Fit pitching seems to run in my family. If you’re not sure what that means, it refers to over the top defiant behavior by a child between the ages of two and five. My eldest daughter was quite adept at creating embarrassing scenes both at home and in public. One summer she wore fur lined reindeer slippers everywhere because she refused to put any other type of shoe on her feet. Not even two of us were able to hog tie her so that we might force a more appropriate type of footwear onto her tiny feet. I used to marvel at her strength and wonder if perhaps I had given birth to a superhero. I finally gave up deciding that once her little toes got sweaty enough she would surely eschew the footwear designed in Norway for harshly cold winters. With a mind of her own that is evident to this very day she persisted, and I endured shaming looks and unwanted advice wherever I went.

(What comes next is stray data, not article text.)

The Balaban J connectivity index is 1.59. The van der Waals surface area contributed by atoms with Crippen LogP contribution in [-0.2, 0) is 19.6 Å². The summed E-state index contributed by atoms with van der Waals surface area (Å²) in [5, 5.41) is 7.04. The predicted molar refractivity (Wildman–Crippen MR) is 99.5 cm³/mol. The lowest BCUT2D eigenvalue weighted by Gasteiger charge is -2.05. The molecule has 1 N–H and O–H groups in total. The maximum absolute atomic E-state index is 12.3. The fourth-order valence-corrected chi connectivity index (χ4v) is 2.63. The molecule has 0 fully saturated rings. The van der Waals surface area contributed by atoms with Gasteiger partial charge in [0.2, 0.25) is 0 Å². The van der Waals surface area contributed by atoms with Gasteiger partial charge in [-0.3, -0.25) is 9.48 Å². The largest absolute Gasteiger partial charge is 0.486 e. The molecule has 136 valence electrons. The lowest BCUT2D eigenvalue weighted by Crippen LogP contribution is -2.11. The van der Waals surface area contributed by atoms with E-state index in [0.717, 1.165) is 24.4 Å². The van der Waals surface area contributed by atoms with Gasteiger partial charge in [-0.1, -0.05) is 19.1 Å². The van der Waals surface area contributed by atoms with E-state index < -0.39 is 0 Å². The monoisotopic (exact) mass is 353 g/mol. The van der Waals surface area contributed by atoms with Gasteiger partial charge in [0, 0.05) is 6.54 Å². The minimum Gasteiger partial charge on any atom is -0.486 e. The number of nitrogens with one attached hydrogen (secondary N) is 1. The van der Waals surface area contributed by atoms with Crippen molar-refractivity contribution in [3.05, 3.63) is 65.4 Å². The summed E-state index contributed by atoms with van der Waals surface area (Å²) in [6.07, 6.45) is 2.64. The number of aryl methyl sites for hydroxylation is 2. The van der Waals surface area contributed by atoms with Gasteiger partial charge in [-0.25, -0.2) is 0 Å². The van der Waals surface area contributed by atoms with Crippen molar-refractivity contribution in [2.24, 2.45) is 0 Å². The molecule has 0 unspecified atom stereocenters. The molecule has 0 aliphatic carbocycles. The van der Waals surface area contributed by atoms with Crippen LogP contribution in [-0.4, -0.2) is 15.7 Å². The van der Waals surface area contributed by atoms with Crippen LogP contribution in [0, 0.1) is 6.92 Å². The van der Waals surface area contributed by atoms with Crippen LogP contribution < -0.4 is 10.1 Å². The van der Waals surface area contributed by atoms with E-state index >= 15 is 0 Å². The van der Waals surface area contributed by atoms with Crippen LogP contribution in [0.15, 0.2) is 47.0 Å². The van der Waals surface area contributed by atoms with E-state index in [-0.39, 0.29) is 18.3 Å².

My niece was not to be outdone. She is the child of an Anglo father and an Asian mother, a beautiful girl who very much resembles my eldest, but has definite Asian features. My mother, my more grown up and matured daughter, this niece and I were once on a shopping adventure together. My niece was still a toddler, but with three of us to help keep her happy we were certain that there would be no problems. I don’t recall what set her off, but something did and she began carrying on like a demon possessed. Her cries and screams became exponentially more insistent with each passing second until my mom wisely decided that we had no recourse but to leave the shopping behind and get her home for a nap. My niece had other ideas and resisted our efforts to move from the spot where she was entertaining a crowd of critics with reproving faces. Picking her up was a bust because she wiggled from our grasp each time we tried that maneuver. When we attempted to get her to walk she lay down on the ground challenging us to drag her if we wished to move forward. Somehow we ultimately got her to the car but not without worrying that we were going to end up in jail for kidnapping as she yelled, “You’re not my Mama! You’re not my Mama! Go away!”